A classical modality of host shutoff is the widespread degradation of host mRNAs. The most well known viral factors that mediate this type of host shutoff are vhs from herpes simplex viruses [6], and the SOX protein from Kaposi’s sarcoma-associated herpesvirus [7]. Early studies showed that influenza A virus also uses this modality of host shutoff, because the degradation of host RNAs is accelerated in influenza A virus-infected cells [3]. However, for many years the RNA destabilization was considered a by-product of cap snatching, a required step in the synthesis of viral mRNAs. Cap snatching refers to the cleavage of host RNA polymerase II (Pol II) transcripts by the influenza RdRp ~11–12 nt from the 5′ end of the transcript, which is modified by a 7-methyl guanosine “cap” [8,9]. These capped oligomers are then used to prime viral mRNA transcription [8,9]. The polymerase acidic (PA) subunit of the RdRp is responsible for the cleavage [10,11]. Cap snatching is necessary because the 5′ cap modification is required to protect mRNAs from 5′–3′ exonucleolytic degradation and to bind factors necessary for mRNA translation in eukaryotic cells. Unlike the RdRp of non-segmented negative strand viruses, the influenza RdRp does not have the enzymatic activity necessary to synthesize the 5′ cap modification. Cap snatching leaves the 5′ end of the host RNAs uncapped, which means that they are now susceptible to degradation, which could in principle explain the destabilization of host transcripts (Figure 1). However, in 2012 Jagger et al. reported the surprising finding that a separate collinear protein encoded from the same genome segment as PA, which they termed PA-X, was responsible for host RNA destabilization (Figure 1) [12]. PA and PA-X share the same 191 amino acid (aa) N terminus, but have different C-terminal domains. The C terminus of PA-X, which is often called the X-ORF, is synthesized using programmed +1 ribosomal frameshifting [12,13]. During translation, the ribosome stalls at a specific decanucleotide sequence in the PA mRNA, a U-rich stretch followed by a rare codon (UCC UUU CGU C) [13]. Forward movement to resolve the stall results in a shift in the codon reading frame, thus generating the X-ORF [13]. Based on in vitro translation assays, this frameshifting event is estimated to occur in only a small fraction of the translation runs, which means that the levels of PA-X are fairly low [12]. Importantly, the shared N-terminal domain of PA and PA-X has ribonuclease (RNase) activity, with a PD-(D/E)-XK fold typical of DNA- and RNA-degrading enzymes [10,11,14,15,16]. The presence of this domain led to the immediate realization that PA-X may act as a host shutoff RNase like vhs and SOX. Importantly, unlike some of the other more recently discovered influenza A virus proteins, PA-X is produced by all influenza A strains [17]. This conservation was revealed by an analysis of 10,164 sequences of influenza A virus isolates, which found that the frameshifting sequence is highly conserved [17]. Moreover, there is a consistent reduction in synonymous diversity in the PA reading frame across influenza A isolates, due to the need to maintain the coding sequence of the +1 X-ORF reading frame [17]. The sequence analysis also revealed that two main variants of PA-X exist: A more common 252-amino acid (aa) variant (191-aa N-terminal RNase domain and 61-aa C terminus) and a 232-aa variant (191-aa N terminal RNase domain and 41-aa C terminus), mainly found in swine and canine strains and in the 2009 pandemic H1N1 strain (henceforth pH1N1) [12,17].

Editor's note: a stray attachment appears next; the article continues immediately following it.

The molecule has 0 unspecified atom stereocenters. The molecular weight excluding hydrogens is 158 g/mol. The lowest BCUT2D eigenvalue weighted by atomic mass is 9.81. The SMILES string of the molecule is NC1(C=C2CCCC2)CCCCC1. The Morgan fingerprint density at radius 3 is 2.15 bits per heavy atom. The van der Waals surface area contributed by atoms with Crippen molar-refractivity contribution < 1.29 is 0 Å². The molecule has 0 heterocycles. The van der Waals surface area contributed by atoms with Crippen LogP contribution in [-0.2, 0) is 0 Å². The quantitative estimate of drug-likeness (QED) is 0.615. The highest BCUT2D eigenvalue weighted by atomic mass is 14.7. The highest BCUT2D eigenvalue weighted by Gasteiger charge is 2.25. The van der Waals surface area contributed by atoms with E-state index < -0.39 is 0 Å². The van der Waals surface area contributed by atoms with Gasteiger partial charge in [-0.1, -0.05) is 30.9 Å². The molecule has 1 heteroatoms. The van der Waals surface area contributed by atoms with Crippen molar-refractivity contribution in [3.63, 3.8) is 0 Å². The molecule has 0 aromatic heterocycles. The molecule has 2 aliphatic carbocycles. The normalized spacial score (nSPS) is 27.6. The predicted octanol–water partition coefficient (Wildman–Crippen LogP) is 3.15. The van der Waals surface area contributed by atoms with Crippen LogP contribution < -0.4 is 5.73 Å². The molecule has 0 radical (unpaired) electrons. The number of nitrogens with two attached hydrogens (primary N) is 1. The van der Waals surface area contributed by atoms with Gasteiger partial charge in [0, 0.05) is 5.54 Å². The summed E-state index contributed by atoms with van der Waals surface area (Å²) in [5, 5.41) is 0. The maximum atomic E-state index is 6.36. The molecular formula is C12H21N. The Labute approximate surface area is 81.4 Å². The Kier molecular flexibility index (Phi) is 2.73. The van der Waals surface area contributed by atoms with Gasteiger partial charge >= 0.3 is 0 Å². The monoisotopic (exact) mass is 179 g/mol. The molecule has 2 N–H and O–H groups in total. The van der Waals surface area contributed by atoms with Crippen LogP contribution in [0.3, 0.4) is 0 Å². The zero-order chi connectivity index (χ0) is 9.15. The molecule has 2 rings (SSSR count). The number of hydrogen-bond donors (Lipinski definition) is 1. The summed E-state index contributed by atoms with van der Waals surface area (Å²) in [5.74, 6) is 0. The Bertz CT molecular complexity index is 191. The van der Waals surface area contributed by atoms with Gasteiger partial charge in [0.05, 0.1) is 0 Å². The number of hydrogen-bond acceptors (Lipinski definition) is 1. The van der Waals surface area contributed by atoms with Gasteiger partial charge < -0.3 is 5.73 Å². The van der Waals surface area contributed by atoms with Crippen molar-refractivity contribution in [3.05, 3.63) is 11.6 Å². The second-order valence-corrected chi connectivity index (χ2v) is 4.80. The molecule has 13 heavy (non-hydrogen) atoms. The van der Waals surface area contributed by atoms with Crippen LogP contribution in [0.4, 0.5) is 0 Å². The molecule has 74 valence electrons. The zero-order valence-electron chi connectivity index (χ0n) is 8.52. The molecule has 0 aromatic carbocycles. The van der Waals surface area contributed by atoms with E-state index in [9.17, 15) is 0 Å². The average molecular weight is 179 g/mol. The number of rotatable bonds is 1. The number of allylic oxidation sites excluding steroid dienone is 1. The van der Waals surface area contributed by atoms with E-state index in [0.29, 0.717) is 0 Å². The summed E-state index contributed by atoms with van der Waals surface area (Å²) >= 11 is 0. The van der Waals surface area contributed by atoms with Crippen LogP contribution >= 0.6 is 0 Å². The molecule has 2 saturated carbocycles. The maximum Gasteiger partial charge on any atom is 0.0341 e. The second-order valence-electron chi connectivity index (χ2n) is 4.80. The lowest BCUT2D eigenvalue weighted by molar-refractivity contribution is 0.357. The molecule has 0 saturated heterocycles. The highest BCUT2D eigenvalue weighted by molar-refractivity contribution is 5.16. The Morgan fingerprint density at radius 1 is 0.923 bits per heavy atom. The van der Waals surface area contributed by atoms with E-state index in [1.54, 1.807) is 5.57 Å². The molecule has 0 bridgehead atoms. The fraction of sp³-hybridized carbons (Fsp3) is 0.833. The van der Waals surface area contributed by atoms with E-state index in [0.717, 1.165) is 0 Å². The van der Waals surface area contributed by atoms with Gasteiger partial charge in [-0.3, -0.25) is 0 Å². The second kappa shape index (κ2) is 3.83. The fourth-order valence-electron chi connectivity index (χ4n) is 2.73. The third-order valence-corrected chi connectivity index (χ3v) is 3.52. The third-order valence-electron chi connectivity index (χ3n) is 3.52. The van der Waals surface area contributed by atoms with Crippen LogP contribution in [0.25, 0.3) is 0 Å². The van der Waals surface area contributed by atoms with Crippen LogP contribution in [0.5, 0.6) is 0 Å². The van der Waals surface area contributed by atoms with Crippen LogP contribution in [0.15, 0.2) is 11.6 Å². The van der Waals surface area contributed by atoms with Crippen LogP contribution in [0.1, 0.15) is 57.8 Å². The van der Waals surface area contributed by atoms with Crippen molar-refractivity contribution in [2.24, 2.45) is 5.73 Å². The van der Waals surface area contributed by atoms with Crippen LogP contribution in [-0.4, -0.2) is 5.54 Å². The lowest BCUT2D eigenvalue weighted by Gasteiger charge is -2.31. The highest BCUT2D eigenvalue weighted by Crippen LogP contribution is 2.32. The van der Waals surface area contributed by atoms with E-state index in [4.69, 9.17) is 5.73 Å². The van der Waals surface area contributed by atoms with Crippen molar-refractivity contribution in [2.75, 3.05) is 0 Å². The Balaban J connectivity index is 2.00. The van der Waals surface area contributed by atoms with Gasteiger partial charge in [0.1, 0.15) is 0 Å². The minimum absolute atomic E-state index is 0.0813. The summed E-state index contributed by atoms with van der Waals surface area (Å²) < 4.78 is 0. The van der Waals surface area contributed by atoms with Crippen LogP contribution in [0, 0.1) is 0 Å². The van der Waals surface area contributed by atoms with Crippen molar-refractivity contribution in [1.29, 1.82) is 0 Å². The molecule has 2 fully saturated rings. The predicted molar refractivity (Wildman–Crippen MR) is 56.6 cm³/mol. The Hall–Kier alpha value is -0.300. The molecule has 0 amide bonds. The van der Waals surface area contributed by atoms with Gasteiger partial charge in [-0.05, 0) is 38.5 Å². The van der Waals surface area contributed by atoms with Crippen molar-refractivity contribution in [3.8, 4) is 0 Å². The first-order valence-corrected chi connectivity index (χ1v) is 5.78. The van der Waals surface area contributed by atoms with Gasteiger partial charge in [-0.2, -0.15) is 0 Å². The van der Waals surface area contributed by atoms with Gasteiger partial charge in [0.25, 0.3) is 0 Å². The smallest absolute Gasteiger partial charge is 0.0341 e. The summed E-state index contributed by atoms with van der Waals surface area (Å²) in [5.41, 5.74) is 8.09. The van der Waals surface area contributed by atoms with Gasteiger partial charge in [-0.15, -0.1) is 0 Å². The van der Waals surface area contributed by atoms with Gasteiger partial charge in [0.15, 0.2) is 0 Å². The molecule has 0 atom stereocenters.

Jagger et al. generated 1918 H1N1 chimeric viruses that produce reduced levels of PA-X because of mutations in the frameshifting sequence, and demonstrated that PA-X-deficient viruses display less efficient host shutoff, as indicated by metabolic labeling assays [12]. In addition, expression of the PA/PA-X mRNA reduces the level of a co-transfected reporter, but this effect is abolished by mutating the frameshifting site, indicating that the RNA degradation is due to PA-X, not PA [12,18]. In the past few years, studies from several other laboratories including our own, have confirmed and extended these results in many other influenza A strains [18,19,20,21,22,23]. Particularly, the results from metabolic labeling and our results with RT-qPCR indicate that PA-X down-regulates a wide range of host RNAs [12,22,24]. In some aspects of its activity, PA-X appears to function similarly to vhs, SOX and the SARS coronavirus host shutoff protein nsp1. All of these proteins preferentially destabilize RNAs that are synthesized by the cellular Pol II [22,25], which transcribes all mRNAs, most long non-coding RNAs and a subset of short non-coding RNAs in the cell. Moreover, the activity of host exonucleases appears to be required to complete RNA degradation after PA-X has fragmented RNAs, also similarly to other host shutoff RNases [22,25]. Lastly, the RNA degrading activity of PA-X results in relocalization of the cytoplasmic poly(A) binding protein to the nucleus and reduction in stress granule formation [26], also similarly to herpesviral host shutoff RNases [27,28]. While the experiments that established these molecular features of PA-X were carried out mostly with the A/Puerto Rico/8/1934 H1N1 (PR8) variant of PA-X, they are consistent with results with variants from other influenza A strains, particularly 1918 H1N1, pH1N1 and H5N1 [12,18,20,21,29]. However, there are unique key aspects of the activity of PA-X. While vhs associates with target RNAs via translation initiation factors [30,31] and SARS nsp1 requires active translation to degrade RNAs [25], PA-X is localized and acts predominantly in the nucleus, at least based on studies with PA-X from PR8 and A/California/4/2009 pH1N1 (henceforth Cal pH1N1) [22,29]. Moreover, it can clearly degrade RNAs that are not translated, such as endogenous long non-coding RNAs, as long as they are transcribed by Pol II [22]. Conversely, translation itself is not enough to direct degradation by PA-X, as this protein does not down-regulate a translated mRNA that does not undergo canonical 3′ end processing [22]. These observations have led us to propose a model whereby PA-X interacts with cellular proteins involved in RNA transcription or processing to associate with its targets, while the other RNases access targets based on translation [25]. The identity of these cellular cofactors remains unknown. It is important to note that one of the consequences of the coupling between RNA degradation by PA-X and Pol II transcription is that viral mRNAs and genomic vRNAs are automatically spared from PA-X activity, as they are transcribed and processed by the viral RdRp [22]. Whether there are additional facets to the specificity of PA-X remains an open question, but in general it appears its effects are widespread, as expected for a host shutoff protein.